Daily D – Proverbs 14:29

by | Jun 12, 2020 | Daily D | 0 comments

People with understanding control their anger; a hot temper shows great foolishness. PROVERBS 14:29 (NLT)

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Slowness to anger makes for deep understanding;
A quick-tempered person stockpiles stupidity.
The Message

There are two little words I would love for everyone around me to learn. They are amygdala hijack. Daniel Goleman gives us this term in his book, Emotional Intelligence: Why It Can Matter More Than IQ. If you enjoy deep and dense books filled with reports on scientific research, this is a good one. If you prefer more conversational volumes which simplify those reports into useful bits of life-changing information, try on for size Emotional Intelligence 2.0 by Jean Greaves and Travis Bradberry. The opening illustration in the introduction is worth the price of the book. 

Wikipedia says, “An amygdala hijack refers to a personal, emotional response that is immediate, overwhelming, and out of measure with the actual stimulus because it has triggered a much more significant emotional threat.” When we allow ourselves to spiral out of control with anger or fear, we cannot think or behave reasonably. We do not make good decisions. We move into the territory known as fight, flight, or freeze. 

Emotional Intelligence, often abbreviated EIQ, empowers individuals to keep control of their decision-making faculties in the face of significant challenges. As Tom Landry demonstrated for nearly thirty years as he paced the sidelines for the Dallas Cowboys, it is the person who keeps his head when everyone else is losing theirs who wins. Winston Churchill famously said, “Keep calm and carry on.” 

Nearly three thousand years ago, King Solomon, a wise man and a collector of wise sayings, recorded this observation Goleman, Greaves, Bradberry, et al declare and discuss today. Controlling anger is wise and productive. Quick-tempered reactions are hurtful. They can quickly turn destructive. Anger under control protests. Anger out of control riots.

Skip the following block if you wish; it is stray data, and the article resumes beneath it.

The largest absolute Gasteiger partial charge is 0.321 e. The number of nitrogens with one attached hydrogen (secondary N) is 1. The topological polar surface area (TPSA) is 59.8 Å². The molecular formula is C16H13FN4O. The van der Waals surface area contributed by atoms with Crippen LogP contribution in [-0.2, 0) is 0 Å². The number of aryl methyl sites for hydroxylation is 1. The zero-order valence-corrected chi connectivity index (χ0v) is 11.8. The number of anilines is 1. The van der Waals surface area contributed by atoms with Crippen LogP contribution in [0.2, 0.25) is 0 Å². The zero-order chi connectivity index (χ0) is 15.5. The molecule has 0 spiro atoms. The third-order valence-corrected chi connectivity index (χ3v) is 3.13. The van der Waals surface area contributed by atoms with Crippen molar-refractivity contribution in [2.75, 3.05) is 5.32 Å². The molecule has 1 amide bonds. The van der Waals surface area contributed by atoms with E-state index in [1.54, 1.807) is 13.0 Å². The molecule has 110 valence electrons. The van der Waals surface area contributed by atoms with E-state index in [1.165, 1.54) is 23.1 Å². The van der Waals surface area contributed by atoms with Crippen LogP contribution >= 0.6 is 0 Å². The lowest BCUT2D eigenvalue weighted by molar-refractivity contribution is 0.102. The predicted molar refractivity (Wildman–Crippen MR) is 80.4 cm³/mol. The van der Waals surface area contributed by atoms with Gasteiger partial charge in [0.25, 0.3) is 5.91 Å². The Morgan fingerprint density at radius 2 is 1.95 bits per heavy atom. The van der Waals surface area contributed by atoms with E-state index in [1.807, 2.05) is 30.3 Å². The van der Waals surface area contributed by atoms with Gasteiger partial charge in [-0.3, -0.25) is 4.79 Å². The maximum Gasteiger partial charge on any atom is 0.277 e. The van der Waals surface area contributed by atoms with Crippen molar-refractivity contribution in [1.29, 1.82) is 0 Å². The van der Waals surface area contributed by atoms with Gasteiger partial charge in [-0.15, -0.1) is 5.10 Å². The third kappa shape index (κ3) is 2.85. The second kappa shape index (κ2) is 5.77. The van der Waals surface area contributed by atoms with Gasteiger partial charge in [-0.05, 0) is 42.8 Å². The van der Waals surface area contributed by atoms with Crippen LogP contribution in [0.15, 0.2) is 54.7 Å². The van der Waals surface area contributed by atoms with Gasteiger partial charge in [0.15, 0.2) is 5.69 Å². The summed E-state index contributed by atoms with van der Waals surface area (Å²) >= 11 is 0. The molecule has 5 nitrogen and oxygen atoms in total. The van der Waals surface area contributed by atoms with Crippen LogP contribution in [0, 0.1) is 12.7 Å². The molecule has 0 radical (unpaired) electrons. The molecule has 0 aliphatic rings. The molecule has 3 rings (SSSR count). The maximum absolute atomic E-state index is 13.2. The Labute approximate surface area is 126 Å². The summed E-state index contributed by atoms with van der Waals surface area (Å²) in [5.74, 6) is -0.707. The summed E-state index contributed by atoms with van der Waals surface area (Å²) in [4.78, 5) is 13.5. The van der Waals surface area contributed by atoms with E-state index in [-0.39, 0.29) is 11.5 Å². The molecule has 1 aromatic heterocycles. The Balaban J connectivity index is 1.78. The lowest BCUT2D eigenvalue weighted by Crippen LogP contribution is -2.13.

James, Jesus’ little brother, wrote, “Understand this, my dear brothers and sisters: you must all be quick to listen, slow to speak, and slow to become angry. Human anger does not produce the righteousness God desires,” (James 1:19, 20). (You might want to highlight that last sentence.)

The Apostle Paul, once an angry young man who breathed death on his opponents, wrote, “And ‘don’t sin by letting anger control you.’ Don’t let the sun go down while you are still angry, for anger gives a foothold to the devil,” (Eph. 4:26, 27). 

Anger under control is a good servant to oppose injustice. Anger out of control makes us tools of the devil. 

The next time you feel the spiral of anger growing within, stretch out your arms wide. Then yawn a big yawn. You will feel the anger begin to dissipate. Still not calm, cool, and collected? Try rubbing your arms for sixty seconds. Still need a wee bit more chill? Rake your fingers across the palms of your hands for another minute. You might also have a quiet talk with God about what you are feeling and how you should respond in a manner that honors him and serves others. 

If someone suffers an amygdala hijack in your presence, you will not be able to out-shout them or force them to calm down by yelling, “Calm down!” The fastest method of defusing the bomb is to become focused, quiet, and soft. Drain the adrenaline from the overreacting person. 

Aren’t you glad science has caught up to God on this matter? Don’t you wish everyone knew and practiced this? This might be a good verse to commit to memory and to use with others from time to time. 

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I will keep calm and carry on. 

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Our Father, today I will encounter opportunities to lose my cool. I will experience moments when I could react with anger rather than respond with peace. Empower me to keep calm and carry on. Make me a peace-bearer and a peacemaker. Do not let me lose my mind. Instead, make me kind and gentle. The whole world could use more of this fruit of the Spirit. Amen. 

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